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Historic ‘Laying up of Colours’ and parade planned to mark town’s ties to Royal Irish Regiment

Royal Irish Regiment on parade

A special event to mark Ballymena’s historic links to The Royal Irish Regiment will take place in the town next month.

A parade through the town centre featuring 300 current service personnel, veterans and cadets is planned, as well as free children’s entertainment, a civic service at St Patrick’s Church and a reception for The Regiment at The Braid.

The event marks the formal Laying up of old Colours from the 1st Battalion The Royal Irish Regiment and will be the ceremonial showpiece, marking the Regiment’s strong ties with the area for more than 60 years, prior to the closure of St Patrick’s  Barracks.

Previously, the Regiment was bestowed the Freedom of the Borough, and several thousand spectators are expected to be in attendance for the parade in its honour on Saturday 2 September.

The Band of The Royal Irish Regiment, the Bugles, Pipes and Drums of both battalions, Campbell College Pipes and Drums and the Regimental Mascot will be on parade, which will also feature the Old and New Colours of the Regiments’ 1st Battalion, currently stationed in Shropshire.

Guards will be formed from the 1st and 2nd Battalions, the regimental associations and affiliated cadet battalions and detachments.

Guards from Regiment’s 1st and 2nd Battalions, as well as Cadets and Regimental Association veterans, will march with the colours on parade.

Royal Irish Regiment on parade

The Mayor of Mid and East Antrim, Alderman Gerardine Mulvenna, said:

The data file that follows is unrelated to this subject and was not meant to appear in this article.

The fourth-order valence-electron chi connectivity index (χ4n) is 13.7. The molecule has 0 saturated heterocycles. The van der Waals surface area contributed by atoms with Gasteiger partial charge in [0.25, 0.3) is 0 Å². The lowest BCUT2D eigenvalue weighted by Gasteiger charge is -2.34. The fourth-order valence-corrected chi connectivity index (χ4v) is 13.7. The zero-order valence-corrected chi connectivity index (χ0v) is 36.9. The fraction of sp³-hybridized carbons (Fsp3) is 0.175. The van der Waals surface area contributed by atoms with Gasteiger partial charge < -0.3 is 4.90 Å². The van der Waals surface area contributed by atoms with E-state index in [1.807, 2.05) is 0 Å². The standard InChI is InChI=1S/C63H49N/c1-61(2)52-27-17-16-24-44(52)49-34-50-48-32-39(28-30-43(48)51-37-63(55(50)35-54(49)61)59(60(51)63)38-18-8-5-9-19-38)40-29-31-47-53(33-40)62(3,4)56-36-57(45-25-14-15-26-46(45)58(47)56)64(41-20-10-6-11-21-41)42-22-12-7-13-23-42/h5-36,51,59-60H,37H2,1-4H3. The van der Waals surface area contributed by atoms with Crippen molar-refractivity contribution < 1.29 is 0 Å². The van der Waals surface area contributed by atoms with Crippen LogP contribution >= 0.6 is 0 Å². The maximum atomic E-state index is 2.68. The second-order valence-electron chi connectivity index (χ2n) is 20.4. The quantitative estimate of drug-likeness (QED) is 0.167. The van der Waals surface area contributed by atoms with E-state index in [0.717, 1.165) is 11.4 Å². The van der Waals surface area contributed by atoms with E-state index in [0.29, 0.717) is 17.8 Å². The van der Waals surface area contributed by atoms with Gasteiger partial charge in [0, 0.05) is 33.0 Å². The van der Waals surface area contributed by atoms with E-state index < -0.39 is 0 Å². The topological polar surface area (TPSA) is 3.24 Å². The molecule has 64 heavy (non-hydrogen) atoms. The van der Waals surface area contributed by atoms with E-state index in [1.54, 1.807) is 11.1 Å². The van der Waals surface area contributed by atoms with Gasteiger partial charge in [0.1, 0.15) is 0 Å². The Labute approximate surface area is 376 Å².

“Council is delighted to be supporting this momentous event in Ballymena which is fitting recognition of the Royal Irish Regiment and its antecedents, including the Royal Irish Rangers, and the Royal Ulster Rifles all which adopted St Patrick’s Barracks as their Regimental home and training depot.

“Ballymena is a town steeped in military history and tradition, and this is an opportunity to show support for our brave service personnel and to thank them for all that they do. Just this summer we hosted a superb Armed Forces Day event in Larne, and I’ve no doubt the Laying up of Colours will be another hugely successful event in our Borough.”


Major Steve Maguire, Parade Commander, said:

“Laying up of Colours is a significant event for the Regiment. It marks the legacy of the battalion and honours those who have served under them. 


“Bringing the Colours to rest in Ballymena, the home of the Royal Ulster Rifles and Royal Irish Rangers, adds significance and offers us a chance to say thank you to those who support us and the Regimental family.


“We have had the Freedom of the Borough since 1994 and laying up the Colours here is one way of marking the trust and respect between the modern Regiment and the local people. 


“Some of those on parade will have recently returned from operations in Mali and training in Kenya, as well as marching through London for the Coronation of King Charles. The soldiers on parade are drawn from across Northern Ireland and the Republic and are united by service in the Regiment. We will never forget the deeply personal links we have to our home turf.”

The parade will begin at 11am, with the Colours laid up in St Patrick’s Church afterwards.

The event was postponed twice previously due to Covid, and Council along with its organising partners within the Royal Irish Regiment are excited that it is now set to proceed.

Royal Irish Regiment Laying Up of the Colours Event in Ballymena graphic.

Further information regarding the parade route and timings, family activities on the day, parking facilities and temporary parking restrictions within the town centre will be published on Council’s website shortly.

More details can be found at:


Infantry colours are among the most sacred symbols of the British Army. These flags embody the honour, spiritand heritage of the Regiment.


British infantry regiments usually have two colours, collectively called a stand. The King's or Queen’s Colour is typically a Union flag with the regiment's unique insignia in the centre. It reminds all ranks of their loyalty and duty to their sovereign. The Regimental Colour is a flag of a single colour. Both Colours are adorned with ancient devices and battle honours awarded to the Regiment and its antecedents.


The regimental motto on the Regimental Colour is Faugh a Ballagh’, a transliteration of the Irish (Gaeilge) battle cry, - Fág a’Bealach, meaning –

Clear the Way!


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